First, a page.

What amuses me in all this is the naming of this fraud as ‘healing & miracle school’. For God’s sake, this is unfair. I don’t know anywhere in the Bible where Christ asked followers to assemble in a village square for His miracles. I pity South Africans. This is what poverty (of the mind) does to individuals. It pushes one to this get rich quick mentality. Just a quick fix. Nigerians have been invaded with this fraud because of the way our rulers have impoverished us and the only way out is to go ‘spiritual’.
Thorough news reporting can also provide a detailed public record that traces a complete history of how the dysfunctional distrust began and escalated. Analysis of these reports may fill in the gaps omitted by the selective perception of biased conflict participants or those who have received only limited and filtered information. Consider the earlier example of distrust stimulated as a reaction to a perceived injustice by the other party. Without the benefit of a complete transcript or detailed narrative of how distrust evolved, the precipitating cause itself may be overlooked by at least one of the parties and prevent an effective resolution.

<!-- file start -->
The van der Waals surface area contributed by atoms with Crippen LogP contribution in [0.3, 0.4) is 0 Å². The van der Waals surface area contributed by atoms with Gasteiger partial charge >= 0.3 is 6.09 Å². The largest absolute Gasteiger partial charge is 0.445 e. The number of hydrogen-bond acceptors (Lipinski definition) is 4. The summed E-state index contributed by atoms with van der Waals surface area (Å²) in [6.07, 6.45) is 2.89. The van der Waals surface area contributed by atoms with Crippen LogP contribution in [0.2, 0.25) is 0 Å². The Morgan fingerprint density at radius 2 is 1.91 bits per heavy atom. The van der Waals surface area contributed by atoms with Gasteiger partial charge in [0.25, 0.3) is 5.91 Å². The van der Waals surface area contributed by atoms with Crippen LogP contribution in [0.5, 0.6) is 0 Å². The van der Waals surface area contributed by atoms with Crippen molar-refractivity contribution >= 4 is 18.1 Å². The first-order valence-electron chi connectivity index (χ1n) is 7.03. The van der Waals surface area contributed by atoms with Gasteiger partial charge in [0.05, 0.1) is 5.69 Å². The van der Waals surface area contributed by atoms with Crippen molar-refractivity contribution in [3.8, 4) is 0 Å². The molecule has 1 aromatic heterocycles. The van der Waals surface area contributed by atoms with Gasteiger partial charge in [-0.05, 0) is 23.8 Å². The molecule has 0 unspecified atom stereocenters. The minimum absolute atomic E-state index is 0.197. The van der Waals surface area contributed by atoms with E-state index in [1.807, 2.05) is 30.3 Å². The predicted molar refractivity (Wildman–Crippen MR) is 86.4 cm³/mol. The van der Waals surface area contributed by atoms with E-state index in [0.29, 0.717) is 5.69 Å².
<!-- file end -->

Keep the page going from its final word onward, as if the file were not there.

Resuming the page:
Whichever the case, I’m still deeply fond of De Laurentiis’ King Kong now, no doubt in part because we’ll never see its likes again. Whatever the failings of its ape effects, they have a tangible quality that even Jackson’s great CGI work couldn’t fake. (If younger readers wonder why the generations ahead of them complain about CGI effects no matter how impressive they become, it’s undoubtedly because films like this got into our dreams at a tender age.) The finale is now poignant in ways no one could have imagined at the time. Kong climbs one tower of the World Trade Center, then leaps to the other before falling. The ape dies. Years later, the towers would fall, and the dream of a big world filled with unexplored wonders would be edged a little further into the past by the reality of the smaller, more dangerous place in which we now live.